On a wet and windy morning in December we drove to Newhaven to catch the ferry to Dieppe for an overnight trip of eating and drinking. We had ordered a cooked English breakfast before the ship left harbour so our food and drink was safely on a table before the floor began to pitch and roll. After eating we decided to ignore the tannoyed advice to remain seated during the crossing and rose to zig-zag our way to the comfy seats in the bar at the blunt end.
Soon beer, cider and or wine was taken. Enormous willpower was needed because it soon became too risky to put a glass back on the table, making too-frequent sipping a risk. Fortunately the entertainment provided by the weather was distracting. – watching the bucket chairs slide across the room, bouncing off tables like pinballs in a machine. Then the rack displaying assorted crisps hurled itself from the counter to the floor, quickly followed by unseen but clearly heard crashes of glasses and plates leaving their shelves for the floor. Most of the crossing there was little to see through the windows – the sky was cloudy down to sealevel – but every now and then we got a glimpse of the distant horizon climbing up and plunging down. We told ourselves that none of the staff looked worried, and ordered cheese and ham baguettes.
The tannoy announced that we would be slowing down as the weather was too rough to enter Dieppe harbour, so more alcohol was taken by all except Strat, the designated driver. When we finally tied up and lowered our steel ramp to the concrete quayside it was sliding so vigorously from side to side that we were asked to remain seated and not go to the car decks. Finally the captain asked us to go to our vehicles and we found ourselves at the very front – first to approach the big hole in the ship and look out at the ramp moving left and right as the ferry rolled. The many orange clad staff waved us forward, and signalled to stop several times, until we were halfway down the ramp. Then we stopped again until the balance of staff felt that the slowing of ramp movement was sufficient to wave us ahead – FAST, FAST, FAST!! All this adrenalin-rush excitement was provided at no extra charge.
Once ashore we quickly found our apartment in the heart of the old town just 10 minutes walk from the marina and cathedral, and as soon as decently possible we set out in search of wine for the later evening, and dinner. Dinner was more of a challenge because most restaurants remain closed on a Monday night, but we found a cosy place at the end of an arcaded row of shops between the cathedral square and marina.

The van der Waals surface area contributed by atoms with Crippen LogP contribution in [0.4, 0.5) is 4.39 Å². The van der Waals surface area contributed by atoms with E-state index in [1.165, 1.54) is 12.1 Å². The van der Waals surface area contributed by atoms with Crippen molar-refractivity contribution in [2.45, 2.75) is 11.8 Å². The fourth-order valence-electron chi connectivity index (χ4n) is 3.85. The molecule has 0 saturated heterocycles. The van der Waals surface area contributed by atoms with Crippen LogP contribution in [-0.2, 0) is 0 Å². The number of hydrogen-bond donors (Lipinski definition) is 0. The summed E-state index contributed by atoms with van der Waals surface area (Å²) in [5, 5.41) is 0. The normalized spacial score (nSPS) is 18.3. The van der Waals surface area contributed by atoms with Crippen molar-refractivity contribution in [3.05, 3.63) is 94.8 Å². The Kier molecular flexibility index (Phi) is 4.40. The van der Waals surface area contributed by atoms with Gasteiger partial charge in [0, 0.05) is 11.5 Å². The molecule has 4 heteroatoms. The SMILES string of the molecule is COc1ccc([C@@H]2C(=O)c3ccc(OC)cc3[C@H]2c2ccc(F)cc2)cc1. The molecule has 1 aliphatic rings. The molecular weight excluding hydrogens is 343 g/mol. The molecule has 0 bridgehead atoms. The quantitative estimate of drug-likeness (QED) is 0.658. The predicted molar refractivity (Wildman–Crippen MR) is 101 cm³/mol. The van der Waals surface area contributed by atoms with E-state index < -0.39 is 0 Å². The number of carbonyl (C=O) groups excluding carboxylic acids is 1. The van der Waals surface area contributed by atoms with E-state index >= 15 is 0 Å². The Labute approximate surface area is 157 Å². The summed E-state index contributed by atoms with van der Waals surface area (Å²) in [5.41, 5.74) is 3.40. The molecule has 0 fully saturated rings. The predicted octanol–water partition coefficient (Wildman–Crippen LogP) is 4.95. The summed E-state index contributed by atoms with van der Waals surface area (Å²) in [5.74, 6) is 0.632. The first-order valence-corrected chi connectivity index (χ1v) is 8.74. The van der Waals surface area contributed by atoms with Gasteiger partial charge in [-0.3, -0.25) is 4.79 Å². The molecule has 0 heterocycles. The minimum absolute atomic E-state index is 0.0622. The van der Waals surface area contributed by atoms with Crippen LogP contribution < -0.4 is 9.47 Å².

Above is the doorway into the steep garden where our apartment is hidden.
We had the lower of the 2 apartments in the mansard roof, on the left the saloon, on the right the dining room.
Strat took this clever panorama of the dining room, hall and doorway into saloon. The place was full of fascinating things including lots of steel wire and bead African animals like these giraffe, below.
In the morning Strat went out to forage for food and returned with croissants, french bread, butter, coffee and milk. The flat provided jam. Coffee came in big mugs, complete with hot milk. The sun was streaming in so we headed into town with the car, finding a place to park near the marina and outside a small eatery where we returned for a long lunch after filling the car boot with food and drink from the nearby Carrefour.
We did find time to explore the streets and cathedral – both delightfully run-down, but apparently making a slow come-back.
Tracery on the front of St Jacques cathedral, which surprised me by being Catholic – I had temporarily forgotten our different histories.
Curious local activity available in Dieppe. On the return journey the Tannoy announced that it would be rough, but added that we could go out on deck – so we knew it would be plain sailing, and it was. Thank you Strat and Tamsin – good food, good company, a very different culture and so much excitement. A thoroughly immersive experience.